Wishing to maximise the solid dosage production of a highly potent hormonal product, a leading drug manufacturer tasked GEA with significantly increasing output, providing a safer and more efficient factory environment, and introducing new systems that would replace the existing isolator-based process.
Manufacturing tablets using isolators is a laborious process, requiring production staff to wear protective air suits and gloves and operate through thick windows. The challenge for the GEA technicians was to use their product flow and containment expertise to remove as much isolator-based processing as possible, and to increase the batch size — making the production flow more efficient, whilst maintaining the high levels of containment and operator safety required.
Another key factor was maintaining blend homogeneity: with very low levels of API in the final yield, product consistency was essential. The effectiveness of the mixing process would be vitally important.
Blending and Tableting Trials
Blending and tablet press trials done with actual product proved to be crucial. GEA first demonstrated a patented high containment system, the MODUL™ S rotary tablet press with a wash-off-line (WOL) Exchangeable Compression Module (ECM). Because all the product-contact components are contained in the sealed ECM that can be removed, exchanged and washed offline, production can be resumed within 30 minutes of changeover.
The MODUL™ S was combined with a Pharma Flex deduster (Pharma Technology Inc.), a metal detector and a tablet weight, hardness and thickness tester (Kraemer Elektronik). The powder in-feed system used Human Machine Interface (HMI)-controlled BUCK® split butterfly valves. GEA also demonstrated the use of multi-tip tooling: using two tips per punch (station) doubled the tablet press output. The MODUL™ offers unique features for this type of tooling and incorporates an air compensator that, unlike other tool protection systems, eliminates the risk of punch damage.
The dwell time during pre-compression testing was extended to 200% compared with a conventional press to allow optimal product deaeration prior to compression. A specially designed feeder and dedicated software ensure optimal output. GEA then demonstrated their ability to successfully blend the low levels of API with poor-flowing excipients — a crucial requirement for a direct compression product. This was achieved using the Buck Systems™ blending Prism™ technology, a very effective aid to the bin-blending process.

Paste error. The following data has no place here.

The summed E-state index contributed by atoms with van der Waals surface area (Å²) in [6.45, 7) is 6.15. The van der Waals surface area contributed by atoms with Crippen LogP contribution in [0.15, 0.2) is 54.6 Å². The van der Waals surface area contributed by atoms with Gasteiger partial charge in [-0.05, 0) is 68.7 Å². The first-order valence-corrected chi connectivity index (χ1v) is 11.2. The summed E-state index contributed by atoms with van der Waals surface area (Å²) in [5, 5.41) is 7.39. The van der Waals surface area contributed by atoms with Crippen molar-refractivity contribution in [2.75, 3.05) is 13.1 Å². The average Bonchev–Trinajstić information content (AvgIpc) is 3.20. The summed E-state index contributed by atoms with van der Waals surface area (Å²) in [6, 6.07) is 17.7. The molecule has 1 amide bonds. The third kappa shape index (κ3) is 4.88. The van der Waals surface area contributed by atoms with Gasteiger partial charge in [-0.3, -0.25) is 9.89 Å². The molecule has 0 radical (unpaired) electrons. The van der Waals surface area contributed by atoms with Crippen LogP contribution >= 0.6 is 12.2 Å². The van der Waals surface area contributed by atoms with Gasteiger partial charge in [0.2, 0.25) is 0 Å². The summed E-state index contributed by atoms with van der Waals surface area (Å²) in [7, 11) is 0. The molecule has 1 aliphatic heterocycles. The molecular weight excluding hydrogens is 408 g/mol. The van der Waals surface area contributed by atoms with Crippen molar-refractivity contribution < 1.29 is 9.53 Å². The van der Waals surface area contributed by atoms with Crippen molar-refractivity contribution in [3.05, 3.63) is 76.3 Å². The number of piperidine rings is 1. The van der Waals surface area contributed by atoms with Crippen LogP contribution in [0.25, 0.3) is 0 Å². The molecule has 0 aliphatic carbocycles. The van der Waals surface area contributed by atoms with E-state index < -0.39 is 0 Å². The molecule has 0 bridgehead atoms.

Scope of Supply
GEA engineers worked closely with the customers’ project team to design the most effective system and agree on the total scope of supply. The project included laboratory blending containers, blenders, various size IBCs, and proven GEA technology such as the Vibroflow™ discharge technology, that combine to help poorly flowing materials blend together, and to discharge without segregation — an important feature when the API:excipient ratio is low. Dust-free product transfers are achieved using high containment MC BUCK® valves. The finished powder is transferred to an IBC and into the MODUL™ S rotary tablet press for direct compression. Only the initial weighing of the API prior to transfer into the blending process remains isolator-based.
The new system was fast tracked; the preliminary details were agreed within 4 months and the equipment was delivered less one year after contract signing. Removing much of the isolator-based processing, and expanding into the new factory space will enable a significant increase in both batch size and yield. At the same time, the overall working environment will improve immeasurably.